Striking Hotel Workers Taunt Yankees
By Chris Triunfo
State House News Service
BOSTON -- Striking hotel workers from UNITE HERE Local 26 gathered at the Ritz-Carlton Hotel Friday to oppose New York Yankees players who were seen walking through a picket line at the hotel the day before.
Most of the New York baseball team was staying at the hotel in anticipation of their first game against the Red Sox in the American League Division Series Friday night.
The workers went on strike Wednesday after six months of contract discussions ended without an agreement. The union represents an estimated 1,500 Marriott International employees including housekeepers, bartenders and doormen, according to the union.
Workers are pushing for more protections as the industry undergoes major changes, mainly driven by technology, and is calling on companies to protect worker hours, provide more secure schedules, and improve sexual harassment protections.
“We have a simple demand. One job should be enough to live, to raise your family and to retire with dignity,” said Local 26 President Brian Lang. “So far, Marriott has been tone-deaf, and we have made a very difficult decision and sacrificed a lot to go out and strike.”
That decision marks the city’s first major hotel strike in modern history. The workers span seven Marriott hotels across the city, and with the strike heading into the holiday weekend, some guests were informed that they would not receive room service or house cleaning, according to the union.
Marriott said its hotels will remain open but did not say if it would bring in replacement workers. Meanwhile, outside the Ritz-Carlton’s doors Friday, workers held signs that read, “Yankees = Scabs.”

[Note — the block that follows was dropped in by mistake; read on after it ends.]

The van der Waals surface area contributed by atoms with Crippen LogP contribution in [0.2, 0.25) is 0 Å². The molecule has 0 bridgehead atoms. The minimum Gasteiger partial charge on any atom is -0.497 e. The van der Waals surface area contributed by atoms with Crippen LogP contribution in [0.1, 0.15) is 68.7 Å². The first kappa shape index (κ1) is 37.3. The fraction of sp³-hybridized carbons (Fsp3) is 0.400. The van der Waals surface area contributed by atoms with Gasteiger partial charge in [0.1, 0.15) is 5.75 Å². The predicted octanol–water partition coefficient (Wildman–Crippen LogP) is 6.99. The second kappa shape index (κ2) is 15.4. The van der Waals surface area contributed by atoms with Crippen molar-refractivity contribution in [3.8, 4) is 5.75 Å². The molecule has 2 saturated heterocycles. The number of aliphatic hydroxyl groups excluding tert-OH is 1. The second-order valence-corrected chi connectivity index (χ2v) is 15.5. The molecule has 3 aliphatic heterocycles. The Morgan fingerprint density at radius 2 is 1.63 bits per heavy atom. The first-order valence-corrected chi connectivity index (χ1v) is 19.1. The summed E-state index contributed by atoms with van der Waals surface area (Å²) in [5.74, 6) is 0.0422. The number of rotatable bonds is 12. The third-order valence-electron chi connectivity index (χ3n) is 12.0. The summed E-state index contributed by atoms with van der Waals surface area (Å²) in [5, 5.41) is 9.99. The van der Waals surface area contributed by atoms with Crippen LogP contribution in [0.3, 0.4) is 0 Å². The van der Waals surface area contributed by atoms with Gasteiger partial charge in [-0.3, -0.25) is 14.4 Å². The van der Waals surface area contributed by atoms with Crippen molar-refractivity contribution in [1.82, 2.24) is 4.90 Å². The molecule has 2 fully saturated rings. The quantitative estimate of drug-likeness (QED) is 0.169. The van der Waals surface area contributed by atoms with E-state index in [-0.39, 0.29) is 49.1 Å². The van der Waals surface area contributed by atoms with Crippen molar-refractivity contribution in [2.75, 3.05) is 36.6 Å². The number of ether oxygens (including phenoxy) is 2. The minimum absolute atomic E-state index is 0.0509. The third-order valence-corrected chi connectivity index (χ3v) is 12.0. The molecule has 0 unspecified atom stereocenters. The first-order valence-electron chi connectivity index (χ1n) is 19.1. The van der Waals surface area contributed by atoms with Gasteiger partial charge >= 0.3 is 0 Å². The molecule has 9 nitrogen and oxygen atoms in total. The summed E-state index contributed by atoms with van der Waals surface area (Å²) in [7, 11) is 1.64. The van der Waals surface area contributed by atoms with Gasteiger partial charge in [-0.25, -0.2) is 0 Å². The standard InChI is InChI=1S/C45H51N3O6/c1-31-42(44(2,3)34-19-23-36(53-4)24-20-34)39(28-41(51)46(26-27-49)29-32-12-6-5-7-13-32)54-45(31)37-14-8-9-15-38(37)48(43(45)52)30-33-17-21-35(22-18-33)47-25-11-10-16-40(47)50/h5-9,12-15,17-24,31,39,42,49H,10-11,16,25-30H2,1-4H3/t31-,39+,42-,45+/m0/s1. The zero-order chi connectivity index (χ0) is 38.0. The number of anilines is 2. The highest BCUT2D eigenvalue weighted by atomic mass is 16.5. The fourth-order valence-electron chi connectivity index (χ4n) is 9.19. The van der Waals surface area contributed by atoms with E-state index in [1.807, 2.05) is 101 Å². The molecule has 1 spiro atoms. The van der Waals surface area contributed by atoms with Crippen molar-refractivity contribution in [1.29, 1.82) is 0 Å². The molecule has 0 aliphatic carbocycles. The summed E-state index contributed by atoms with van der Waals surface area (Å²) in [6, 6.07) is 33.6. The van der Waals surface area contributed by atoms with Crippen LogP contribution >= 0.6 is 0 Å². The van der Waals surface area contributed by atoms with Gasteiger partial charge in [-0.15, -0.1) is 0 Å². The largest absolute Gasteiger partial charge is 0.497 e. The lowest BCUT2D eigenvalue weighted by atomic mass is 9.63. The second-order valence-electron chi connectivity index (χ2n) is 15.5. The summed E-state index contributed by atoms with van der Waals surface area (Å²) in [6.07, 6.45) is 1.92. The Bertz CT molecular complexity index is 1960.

“The Yankees have branded themselves as the team of corporate greed. I hope the Red Sox kick their ass,” said Lang.
Major League Baseball players all belong to the Major League Players Association. The players’ union spokesman advocates for the hotel workers. In a statement, the Players Association said that ”...these workers have been trying to negotiate a fair contract for more than six months. They deserve to be heard and deserve our support.”
Joining the striking workers was Democratic candidate for governor Jay Gonzalez. He cited the rally as one of the reasons why he’s running for governor.
“People shouldn’t have to work multiple jobs to be able to make a living and I’m gonna stand with these workers to stand up for a living wage, for fair benefits,” Gonzalez told the News Service. “The reason I’m running for governor is to fight for all the little guys out there. I’ve been standing with lots of different unions that have been getting squeezed recently.”
Since June, more than 1,200 National Grid gas workers have been locked out after failed negotiations with National Grid.
Recently, House Speaker Robert DeLeo said he wants Gov. Charlie Baker’s administration to say how much the lockout is costing the state, including the cost of providing health benefits to workers who lost their coverage because of the lockout. Administration officials said they’d review the speaker’s request.
According to Lang, the hotel industry has made record profits in recent years. Data from Marriott International shows that its net income more than doubled between 2013 and 2017 to $1.37 billion.
“Marriott is the largest, richest hotel company in the world and they’ve just come off five years of record profits in Boston,” said Lang, who once worked as a bellman at the Sheraton Boston. “Those profits are the result of work that the members of Local 26 do day in and day out, serving the needs of the guests.”